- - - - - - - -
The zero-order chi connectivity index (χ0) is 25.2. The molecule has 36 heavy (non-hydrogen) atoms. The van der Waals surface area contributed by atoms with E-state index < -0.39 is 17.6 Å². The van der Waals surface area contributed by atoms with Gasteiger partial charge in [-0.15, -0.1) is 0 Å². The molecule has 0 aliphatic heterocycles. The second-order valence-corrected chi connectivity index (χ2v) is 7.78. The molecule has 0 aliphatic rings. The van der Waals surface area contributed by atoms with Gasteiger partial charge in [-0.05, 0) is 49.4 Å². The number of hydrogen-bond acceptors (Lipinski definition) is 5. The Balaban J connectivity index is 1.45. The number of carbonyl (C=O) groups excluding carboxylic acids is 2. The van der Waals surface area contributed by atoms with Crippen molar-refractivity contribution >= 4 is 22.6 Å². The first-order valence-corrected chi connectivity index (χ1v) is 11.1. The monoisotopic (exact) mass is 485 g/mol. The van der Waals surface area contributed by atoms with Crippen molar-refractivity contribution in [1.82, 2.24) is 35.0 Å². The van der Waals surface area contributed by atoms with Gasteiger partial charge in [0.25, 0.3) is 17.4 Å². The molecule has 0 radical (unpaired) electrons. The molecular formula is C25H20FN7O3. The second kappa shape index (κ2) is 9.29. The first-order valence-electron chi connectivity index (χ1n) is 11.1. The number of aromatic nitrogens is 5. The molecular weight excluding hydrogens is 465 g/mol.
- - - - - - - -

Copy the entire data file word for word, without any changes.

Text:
The zero-order chi connectivity index (χ0) is 25.2. The molecule has 36 heavy (non-hydrogen) atoms. The van der Waals surface area contributed by atoms with E-state index < -0.39 is 17.6 Å². The van der Waals surface area contributed by atoms with Gasteiger partial charge in [-0.15, -0.1) is 0 Å². The molecule has 0 aliphatic heterocycles. The second-order valence-corrected chi connectivity index (χ2v) is 7.78. The molecule has 0 aliphatic rings. The van der Waals surface area contributed by atoms with Gasteiger partial charge in [-0.05, 0) is 49.4 Å². The number of hydrogen-bond acceptors (Lipinski definition) is 5. The Balaban J connectivity index is 1.45. The number of carbonyl (C=O) groups excluding carboxylic acids is 2. The van der Waals surface area contributed by atoms with Crippen molar-refractivity contribution >= 4 is 22.6 Å². The first-order valence-corrected chi connectivity index (χ1v) is 11.1. The monoisotopic (exact) mass is 485 g/mol. The van der Waals surface area contributed by atoms with Crippen molar-refractivity contribution in [1.82, 2.24) is 35.0 Å². The van der Waals surface area contributed by atoms with Gasteiger partial charge in [0.25, 0.3) is 17.4 Å². The molecule has 0 radical (unpaired) electrons. The molecular formula is C25H20FN7O3. The second kappa shape index (κ2) is 9.29. The first-order valence-electron chi connectivity index (χ1n) is 11.1. The number of aromatic nitrogens is 5. The molecular weight excluding hydrogens is 465 g/mol.